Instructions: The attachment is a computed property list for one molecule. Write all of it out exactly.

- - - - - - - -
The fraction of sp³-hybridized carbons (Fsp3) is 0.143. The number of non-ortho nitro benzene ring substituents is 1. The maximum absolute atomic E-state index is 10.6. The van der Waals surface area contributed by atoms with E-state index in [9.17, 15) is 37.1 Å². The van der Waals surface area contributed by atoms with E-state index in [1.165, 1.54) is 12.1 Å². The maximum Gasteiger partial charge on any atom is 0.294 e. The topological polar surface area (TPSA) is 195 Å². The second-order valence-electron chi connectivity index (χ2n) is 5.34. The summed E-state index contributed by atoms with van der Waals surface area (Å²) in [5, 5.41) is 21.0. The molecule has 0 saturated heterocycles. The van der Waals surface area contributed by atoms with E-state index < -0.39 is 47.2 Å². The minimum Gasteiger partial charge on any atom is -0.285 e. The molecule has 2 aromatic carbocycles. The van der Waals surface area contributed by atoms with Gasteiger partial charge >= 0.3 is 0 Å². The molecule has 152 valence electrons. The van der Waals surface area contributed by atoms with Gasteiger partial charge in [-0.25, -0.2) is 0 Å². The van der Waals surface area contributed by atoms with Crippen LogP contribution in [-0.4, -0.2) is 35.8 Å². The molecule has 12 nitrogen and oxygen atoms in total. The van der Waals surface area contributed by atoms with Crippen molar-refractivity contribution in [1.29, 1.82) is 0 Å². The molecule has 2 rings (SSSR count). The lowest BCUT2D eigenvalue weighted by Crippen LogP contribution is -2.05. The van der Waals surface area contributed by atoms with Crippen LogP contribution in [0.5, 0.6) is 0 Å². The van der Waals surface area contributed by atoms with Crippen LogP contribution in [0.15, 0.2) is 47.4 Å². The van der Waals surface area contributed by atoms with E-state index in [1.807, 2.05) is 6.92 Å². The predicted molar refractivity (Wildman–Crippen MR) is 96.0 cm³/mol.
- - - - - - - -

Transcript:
The fraction of sp³-hybridized carbons (Fsp3) is 0.143. The number of non-ortho nitro benzene ring substituents is 1. The maximum absolute atomic E-state index is 10.6. The van der Waals surface area contributed by atoms with E-state index in [9.17, 15) is 37.1 Å². The van der Waals surface area contributed by atoms with E-state index in [1.165, 1.54) is 12.1 Å². The maximum Gasteiger partial charge on any atom is 0.294 e. The topological polar surface area (TPSA) is 195 Å². The second-order valence-electron chi connectivity index (χ2n) is 5.34. The summed E-state index contributed by atoms with van der Waals surface area (Å²) in [5, 5.41) is 21.0. The molecule has 0 saturated heterocycles. The van der Waals surface area contributed by atoms with E-state index < -0.39 is 47.2 Å². The minimum Gasteiger partial charge on any atom is -0.285 e. The molecule has 2 aromatic carbocycles. The van der Waals surface area contributed by atoms with Gasteiger partial charge >= 0.3 is 0 Å². The molecule has 152 valence electrons. The van der Waals surface area contributed by atoms with Gasteiger partial charge in [-0.25, -0.2) is 0 Å². The van der Waals surface area contributed by atoms with Crippen LogP contribution in [-0.4, -0.2) is 35.8 Å². The molecule has 12 nitrogen and oxygen atoms in total. The van der Waals surface area contributed by atoms with Crippen molar-refractivity contribution in [1.29, 1.82) is 0 Å². The molecule has 2 rings (SSSR count). The lowest BCUT2D eigenvalue weighted by Crippen LogP contribution is -2.05. The van der Waals surface area contributed by atoms with Crippen LogP contribution in [0.5, 0.6) is 0 Å². The van der Waals surface area contributed by atoms with Crippen LogP contribution in [0.15, 0.2) is 47.4 Å². The van der Waals surface area contributed by atoms with E-state index in [1.807, 2.05) is 6.92 Å². The predicted molar refractivity (Wildman–Crippen MR) is 96.0 cm³/mol.